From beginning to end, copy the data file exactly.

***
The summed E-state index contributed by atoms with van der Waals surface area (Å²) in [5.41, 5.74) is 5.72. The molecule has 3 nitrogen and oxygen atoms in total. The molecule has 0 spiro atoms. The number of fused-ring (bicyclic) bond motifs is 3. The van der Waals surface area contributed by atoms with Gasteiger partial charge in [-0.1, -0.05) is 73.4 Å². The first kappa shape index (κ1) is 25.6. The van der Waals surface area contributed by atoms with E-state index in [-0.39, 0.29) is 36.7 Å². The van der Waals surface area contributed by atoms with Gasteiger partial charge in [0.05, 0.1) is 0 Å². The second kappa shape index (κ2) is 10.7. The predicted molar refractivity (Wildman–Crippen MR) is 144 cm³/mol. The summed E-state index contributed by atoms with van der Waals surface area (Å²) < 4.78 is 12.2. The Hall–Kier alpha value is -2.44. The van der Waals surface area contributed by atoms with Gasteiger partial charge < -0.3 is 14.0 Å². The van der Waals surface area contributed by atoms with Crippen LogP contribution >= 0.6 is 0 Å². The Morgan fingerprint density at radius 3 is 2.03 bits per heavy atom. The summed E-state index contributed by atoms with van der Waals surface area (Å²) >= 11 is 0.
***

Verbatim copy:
The summed E-state index contributed by atoms with van der Waals surface area (Å²) in [5.41, 5.74) is 5.72. The molecule has 3 nitrogen and oxygen atoms in total. The molecule has 0 spiro atoms. The number of fused-ring (bicyclic) bond motifs is 3. The van der Waals surface area contributed by atoms with Gasteiger partial charge in [-0.1, -0.05) is 73.4 Å². The first kappa shape index (κ1) is 25.6. The van der Waals surface area contributed by atoms with E-state index in [-0.39, 0.29) is 36.7 Å². The van der Waals surface area contributed by atoms with Gasteiger partial charge in [0.05, 0.1) is 0 Å². The second kappa shape index (κ2) is 10.7. The predicted molar refractivity (Wildman–Crippen MR) is 144 cm³/mol. The summed E-state index contributed by atoms with van der Waals surface area (Å²) < 4.78 is 12.2. The Hall–Kier alpha value is -2.44. The van der Waals surface area contributed by atoms with Gasteiger partial charge < -0.3 is 14.0 Å². The van der Waals surface area contributed by atoms with Crippen LogP contribution >= 0.6 is 0 Å². The Morgan fingerprint density at radius 3 is 2.03 bits per heavy atom. The summed E-state index contributed by atoms with van der Waals surface area (Å²) >= 11 is 0.